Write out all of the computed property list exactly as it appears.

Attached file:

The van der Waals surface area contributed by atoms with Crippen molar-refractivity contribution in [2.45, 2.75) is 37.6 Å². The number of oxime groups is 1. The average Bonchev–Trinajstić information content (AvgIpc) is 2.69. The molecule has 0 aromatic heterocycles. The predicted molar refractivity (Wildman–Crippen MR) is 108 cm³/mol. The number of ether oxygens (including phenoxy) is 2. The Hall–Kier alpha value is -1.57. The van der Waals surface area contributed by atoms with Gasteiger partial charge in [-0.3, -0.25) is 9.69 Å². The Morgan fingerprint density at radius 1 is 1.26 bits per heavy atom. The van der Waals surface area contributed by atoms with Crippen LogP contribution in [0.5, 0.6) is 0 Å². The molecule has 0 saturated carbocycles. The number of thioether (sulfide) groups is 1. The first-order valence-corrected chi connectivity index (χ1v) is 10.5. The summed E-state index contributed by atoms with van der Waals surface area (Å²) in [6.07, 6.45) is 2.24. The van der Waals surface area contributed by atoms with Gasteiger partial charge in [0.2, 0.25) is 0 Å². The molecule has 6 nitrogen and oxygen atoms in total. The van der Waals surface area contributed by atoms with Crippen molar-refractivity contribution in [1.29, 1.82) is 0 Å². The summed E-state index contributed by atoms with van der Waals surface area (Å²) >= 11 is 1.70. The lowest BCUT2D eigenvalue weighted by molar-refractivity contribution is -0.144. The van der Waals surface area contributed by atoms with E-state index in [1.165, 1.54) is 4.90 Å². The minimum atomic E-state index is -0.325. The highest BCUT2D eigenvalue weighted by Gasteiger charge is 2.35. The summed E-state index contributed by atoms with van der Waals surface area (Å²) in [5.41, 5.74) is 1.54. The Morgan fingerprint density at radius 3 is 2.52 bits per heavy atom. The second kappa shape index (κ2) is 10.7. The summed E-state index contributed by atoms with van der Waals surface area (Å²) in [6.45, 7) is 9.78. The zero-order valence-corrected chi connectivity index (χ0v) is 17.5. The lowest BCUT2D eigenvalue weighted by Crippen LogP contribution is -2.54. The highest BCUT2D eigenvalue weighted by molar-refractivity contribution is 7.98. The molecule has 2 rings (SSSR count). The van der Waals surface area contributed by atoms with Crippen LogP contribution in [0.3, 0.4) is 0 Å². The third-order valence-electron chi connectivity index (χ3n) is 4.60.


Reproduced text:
The van der Waals surface area contributed by atoms with Crippen molar-refractivity contribution in [2.45, 2.75) is 37.6 Å². The number of oxime groups is 1. The average Bonchev–Trinajstić information content (AvgIpc) is 2.69. The molecule has 0 aromatic heterocycles. The predicted molar refractivity (Wildman–Crippen MR) is 108 cm³/mol. The number of ether oxygens (including phenoxy) is 2. The Hall–Kier alpha value is -1.57. The van der Waals surface area contributed by atoms with Gasteiger partial charge in [-0.3, -0.25) is 9.69 Å². The Morgan fingerprint density at radius 1 is 1.26 bits per heavy atom. The van der Waals surface area contributed by atoms with Crippen LogP contribution in [0.5, 0.6) is 0 Å². The molecule has 0 saturated carbocycles. The number of thioether (sulfide) groups is 1. The first-order valence-corrected chi connectivity index (χ1v) is 10.5. The summed E-state index contributed by atoms with van der Waals surface area (Å²) in [6.07, 6.45) is 2.24. The van der Waals surface area contributed by atoms with Gasteiger partial charge in [0.2, 0.25) is 0 Å². The molecule has 6 nitrogen and oxygen atoms in total. The van der Waals surface area contributed by atoms with Crippen molar-refractivity contribution in [1.29, 1.82) is 0 Å². The summed E-state index contributed by atoms with van der Waals surface area (Å²) >= 11 is 1.70. The lowest BCUT2D eigenvalue weighted by molar-refractivity contribution is -0.144. The van der Waals surface area contributed by atoms with E-state index in [1.165, 1.54) is 4.90 Å². The minimum atomic E-state index is -0.325. The highest BCUT2D eigenvalue weighted by Gasteiger charge is 2.35. The summed E-state index contributed by atoms with van der Waals surface area (Å²) in [5.41, 5.74) is 1.54. The Morgan fingerprint density at radius 3 is 2.52 bits per heavy atom. The second kappa shape index (κ2) is 10.7. The summed E-state index contributed by atoms with van der Waals surface area (Å²) in [6.45, 7) is 9.78. The zero-order valence-corrected chi connectivity index (χ0v) is 17.5. The lowest BCUT2D eigenvalue weighted by Crippen LogP contribution is -2.54. The highest BCUT2D eigenvalue weighted by molar-refractivity contribution is 7.98. The molecule has 2 rings (SSSR count). The van der Waals surface area contributed by atoms with Crippen LogP contribution in [0.3, 0.4) is 0 Å². The third-order valence-electron chi connectivity index (χ3n) is 4.60.